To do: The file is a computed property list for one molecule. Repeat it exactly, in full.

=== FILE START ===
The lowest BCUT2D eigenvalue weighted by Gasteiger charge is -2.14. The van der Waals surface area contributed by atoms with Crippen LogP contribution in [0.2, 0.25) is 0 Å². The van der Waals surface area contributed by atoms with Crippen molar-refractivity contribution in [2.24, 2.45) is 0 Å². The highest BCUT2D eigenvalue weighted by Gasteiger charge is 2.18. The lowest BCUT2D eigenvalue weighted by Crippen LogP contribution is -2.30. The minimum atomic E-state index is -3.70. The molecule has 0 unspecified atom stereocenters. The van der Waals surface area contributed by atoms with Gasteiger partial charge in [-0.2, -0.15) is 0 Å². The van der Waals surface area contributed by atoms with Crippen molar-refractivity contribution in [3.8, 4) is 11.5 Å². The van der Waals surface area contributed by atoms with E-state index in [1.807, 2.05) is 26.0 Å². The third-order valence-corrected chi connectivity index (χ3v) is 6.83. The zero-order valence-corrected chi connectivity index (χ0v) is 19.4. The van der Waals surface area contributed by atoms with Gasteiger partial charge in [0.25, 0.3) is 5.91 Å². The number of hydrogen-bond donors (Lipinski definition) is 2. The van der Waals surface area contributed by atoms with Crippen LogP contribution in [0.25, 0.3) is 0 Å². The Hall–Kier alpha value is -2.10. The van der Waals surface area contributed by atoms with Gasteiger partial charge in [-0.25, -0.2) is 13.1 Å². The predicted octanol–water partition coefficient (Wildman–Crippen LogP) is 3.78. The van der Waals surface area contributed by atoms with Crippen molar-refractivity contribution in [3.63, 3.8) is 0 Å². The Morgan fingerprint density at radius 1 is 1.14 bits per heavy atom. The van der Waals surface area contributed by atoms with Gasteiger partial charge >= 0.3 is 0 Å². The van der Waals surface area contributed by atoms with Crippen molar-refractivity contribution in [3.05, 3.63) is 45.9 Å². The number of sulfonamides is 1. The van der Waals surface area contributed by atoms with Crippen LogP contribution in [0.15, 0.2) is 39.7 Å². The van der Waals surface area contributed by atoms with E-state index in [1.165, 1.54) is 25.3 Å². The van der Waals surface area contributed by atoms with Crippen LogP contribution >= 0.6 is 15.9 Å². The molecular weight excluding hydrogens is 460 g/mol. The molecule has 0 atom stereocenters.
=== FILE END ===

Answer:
The lowest BCUT2D eigenvalue weighted by Gasteiger charge is -2.14. The van der Waals surface area contributed by atoms with Crippen LogP contribution in [0.2, 0.25) is 0 Å². The van der Waals surface area contributed by atoms with Crippen molar-refractivity contribution in [2.24, 2.45) is 0 Å². The highest BCUT2D eigenvalue weighted by Gasteiger charge is 2.18. The lowest BCUT2D eigenvalue weighted by Crippen LogP contribution is -2.30. The minimum atomic E-state index is -3.70. The molecule has 0 unspecified atom stereocenters. The van der Waals surface area contributed by atoms with Gasteiger partial charge in [-0.2, -0.15) is 0 Å². The van der Waals surface area contributed by atoms with Crippen molar-refractivity contribution in [3.8, 4) is 11.5 Å². The van der Waals surface area contributed by atoms with E-state index in [1.807, 2.05) is 26.0 Å². The third-order valence-corrected chi connectivity index (χ3v) is 6.83. The zero-order valence-corrected chi connectivity index (χ0v) is 19.4. The van der Waals surface area contributed by atoms with Gasteiger partial charge in [0.25, 0.3) is 5.91 Å². The number of hydrogen-bond donors (Lipinski definition) is 2. The van der Waals surface area contributed by atoms with Crippen LogP contribution in [0.25, 0.3) is 0 Å². The Hall–Kier alpha value is -2.10. The van der Waals surface area contributed by atoms with Gasteiger partial charge in [-0.25, -0.2) is 13.1 Å². The predicted octanol–water partition coefficient (Wildman–Crippen LogP) is 3.78. The van der Waals surface area contributed by atoms with Crippen molar-refractivity contribution in [3.63, 3.8) is 0 Å². The Morgan fingerprint density at radius 1 is 1.14 bits per heavy atom. The van der Waals surface area contributed by atoms with Gasteiger partial charge >= 0.3 is 0 Å². The van der Waals surface area contributed by atoms with Crippen molar-refractivity contribution in [3.05, 3.63) is 45.9 Å². The number of sulfonamides is 1. The van der Waals surface area contributed by atoms with Crippen LogP contribution in [0.15, 0.2) is 39.7 Å². The van der Waals surface area contributed by atoms with E-state index in [1.165, 1.54) is 25.3 Å². The van der Waals surface area contributed by atoms with Crippen LogP contribution >= 0.6 is 15.9 Å². The molecular weight excluding hydrogens is 460 g/mol. The molecule has 0 atom stereocenters.